I did the only other thing I could think of. I told other journalists. Anyone I thought was trustworthy, I told. I figured maybe my tip could be the lynchpin in someone else’s story. Maybe someone else would be tenacious enough, some editor be bold enough. I wasn’t going to let this story die just because I couldn’t publish it myself.
When the #MeToo dam broke in October, I knew this was the time for the Steve Wynn story to come to light. I reached out to people again, hoping. Maybe my emails got forwarded to the Wall Street Journal or the New York Times. Maybe not. Maybe those reporters finally put it all together and my years of guilt are just collateral damage. Maybe some people were emboldened by #MeToo. Maybe we needed the tidal wave of #MeToo before any stories like this would be believed, before editors would stop letting fear make decisions or apathy rule. I don’t know. But I’m fucking glad the time has come!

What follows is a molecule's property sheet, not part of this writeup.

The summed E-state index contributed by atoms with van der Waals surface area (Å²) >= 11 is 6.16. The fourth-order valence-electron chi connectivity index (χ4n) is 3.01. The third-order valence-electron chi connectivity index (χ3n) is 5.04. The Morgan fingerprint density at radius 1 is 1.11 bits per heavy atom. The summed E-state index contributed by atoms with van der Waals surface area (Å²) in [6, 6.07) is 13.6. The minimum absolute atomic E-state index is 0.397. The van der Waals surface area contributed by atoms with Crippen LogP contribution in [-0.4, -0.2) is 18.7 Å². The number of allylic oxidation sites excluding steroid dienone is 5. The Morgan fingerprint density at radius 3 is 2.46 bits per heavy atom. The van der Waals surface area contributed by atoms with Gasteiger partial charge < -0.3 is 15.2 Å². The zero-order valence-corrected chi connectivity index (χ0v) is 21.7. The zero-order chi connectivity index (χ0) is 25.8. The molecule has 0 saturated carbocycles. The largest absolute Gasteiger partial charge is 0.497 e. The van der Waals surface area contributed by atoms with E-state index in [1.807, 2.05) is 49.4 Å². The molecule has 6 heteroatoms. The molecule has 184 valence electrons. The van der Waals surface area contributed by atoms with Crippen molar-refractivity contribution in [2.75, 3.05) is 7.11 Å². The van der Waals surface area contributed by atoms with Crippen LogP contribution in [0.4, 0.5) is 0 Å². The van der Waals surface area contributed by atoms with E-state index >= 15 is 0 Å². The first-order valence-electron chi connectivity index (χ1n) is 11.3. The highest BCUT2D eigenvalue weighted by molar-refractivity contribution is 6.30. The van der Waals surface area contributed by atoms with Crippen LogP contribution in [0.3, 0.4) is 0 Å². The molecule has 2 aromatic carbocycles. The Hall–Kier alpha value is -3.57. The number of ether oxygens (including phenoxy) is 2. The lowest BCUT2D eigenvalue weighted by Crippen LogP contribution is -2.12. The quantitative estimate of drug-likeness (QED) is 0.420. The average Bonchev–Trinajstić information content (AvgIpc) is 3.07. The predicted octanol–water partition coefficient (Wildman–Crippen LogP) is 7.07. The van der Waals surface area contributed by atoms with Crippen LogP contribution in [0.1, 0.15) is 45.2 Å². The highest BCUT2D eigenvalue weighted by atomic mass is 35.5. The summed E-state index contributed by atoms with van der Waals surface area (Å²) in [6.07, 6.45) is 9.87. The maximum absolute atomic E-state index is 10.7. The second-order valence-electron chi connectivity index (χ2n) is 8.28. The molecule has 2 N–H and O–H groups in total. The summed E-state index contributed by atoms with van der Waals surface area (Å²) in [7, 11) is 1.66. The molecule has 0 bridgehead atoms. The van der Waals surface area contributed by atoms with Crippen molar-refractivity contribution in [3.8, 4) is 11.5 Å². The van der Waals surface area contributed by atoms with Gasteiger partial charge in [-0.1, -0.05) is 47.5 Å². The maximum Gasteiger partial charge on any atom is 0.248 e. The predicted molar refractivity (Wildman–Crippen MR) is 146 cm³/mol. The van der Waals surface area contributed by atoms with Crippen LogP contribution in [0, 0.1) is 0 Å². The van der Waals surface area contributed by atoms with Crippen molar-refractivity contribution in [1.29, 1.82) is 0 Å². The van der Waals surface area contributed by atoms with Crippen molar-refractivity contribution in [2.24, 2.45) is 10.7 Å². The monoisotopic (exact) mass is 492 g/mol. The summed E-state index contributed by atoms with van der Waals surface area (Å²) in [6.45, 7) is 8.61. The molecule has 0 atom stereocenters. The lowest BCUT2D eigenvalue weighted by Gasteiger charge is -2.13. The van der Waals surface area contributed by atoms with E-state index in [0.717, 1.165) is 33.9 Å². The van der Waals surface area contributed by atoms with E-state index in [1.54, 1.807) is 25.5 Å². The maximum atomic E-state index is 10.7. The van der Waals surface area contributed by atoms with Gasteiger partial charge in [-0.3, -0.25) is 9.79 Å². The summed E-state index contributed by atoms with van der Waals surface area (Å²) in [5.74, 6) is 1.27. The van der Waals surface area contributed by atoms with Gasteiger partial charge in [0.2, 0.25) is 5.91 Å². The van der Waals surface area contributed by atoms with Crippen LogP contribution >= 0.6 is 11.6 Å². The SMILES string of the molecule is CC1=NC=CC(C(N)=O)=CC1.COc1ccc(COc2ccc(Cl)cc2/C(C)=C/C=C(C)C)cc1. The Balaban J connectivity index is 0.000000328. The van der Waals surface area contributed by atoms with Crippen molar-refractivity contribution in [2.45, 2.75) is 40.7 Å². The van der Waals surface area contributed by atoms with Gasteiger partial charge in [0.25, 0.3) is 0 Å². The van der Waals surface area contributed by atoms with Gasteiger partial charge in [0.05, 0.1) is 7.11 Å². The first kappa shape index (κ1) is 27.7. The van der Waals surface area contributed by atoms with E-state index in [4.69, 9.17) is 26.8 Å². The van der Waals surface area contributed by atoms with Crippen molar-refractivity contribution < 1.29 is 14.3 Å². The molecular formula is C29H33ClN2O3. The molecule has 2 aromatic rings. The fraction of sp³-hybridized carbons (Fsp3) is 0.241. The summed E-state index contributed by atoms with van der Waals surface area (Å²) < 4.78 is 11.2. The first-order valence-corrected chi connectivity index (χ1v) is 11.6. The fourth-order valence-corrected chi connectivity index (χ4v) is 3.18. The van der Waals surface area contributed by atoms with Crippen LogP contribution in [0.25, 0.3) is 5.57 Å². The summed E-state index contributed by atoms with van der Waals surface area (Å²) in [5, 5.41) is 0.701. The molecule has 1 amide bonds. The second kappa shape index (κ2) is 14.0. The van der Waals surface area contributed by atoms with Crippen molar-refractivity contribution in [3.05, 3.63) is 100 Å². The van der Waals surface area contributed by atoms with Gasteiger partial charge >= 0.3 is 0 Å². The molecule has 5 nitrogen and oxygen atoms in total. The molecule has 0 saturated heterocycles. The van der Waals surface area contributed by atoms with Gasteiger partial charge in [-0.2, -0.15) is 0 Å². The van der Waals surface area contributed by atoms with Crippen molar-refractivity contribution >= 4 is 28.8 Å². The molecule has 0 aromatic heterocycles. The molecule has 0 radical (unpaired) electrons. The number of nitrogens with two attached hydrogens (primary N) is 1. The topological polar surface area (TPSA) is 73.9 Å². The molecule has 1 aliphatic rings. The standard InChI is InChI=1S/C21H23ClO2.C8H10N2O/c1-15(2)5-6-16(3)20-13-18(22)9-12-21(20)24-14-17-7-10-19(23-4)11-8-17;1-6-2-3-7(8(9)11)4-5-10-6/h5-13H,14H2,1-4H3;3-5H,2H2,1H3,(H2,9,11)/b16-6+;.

This is the worst secret I ever had to keep for someone else. In a lot of ways, I’m still keeping it. I promised her that I’d never say her name and if I ever wrote a story, to only share the description, not the identifying details. I’ll take what she wants secret to the grave.
And even though I played no part in it being published, I like to think that the work I’ve done here as the Siren has in its own tiny way helped birth our current #MeToo moment. I hope the stories and work that exists here over the past 10 and a half years has made a tiny difference in the lives of people who read it. That me telling my story led to conversations that led to understanding that led to the wellspring of women demanding more. I think every feminist who has been out there working to make a change — we’re all a tiny part of it. Honestly, I’ll never know if I personally made a difference or made anything better.
I hope I have.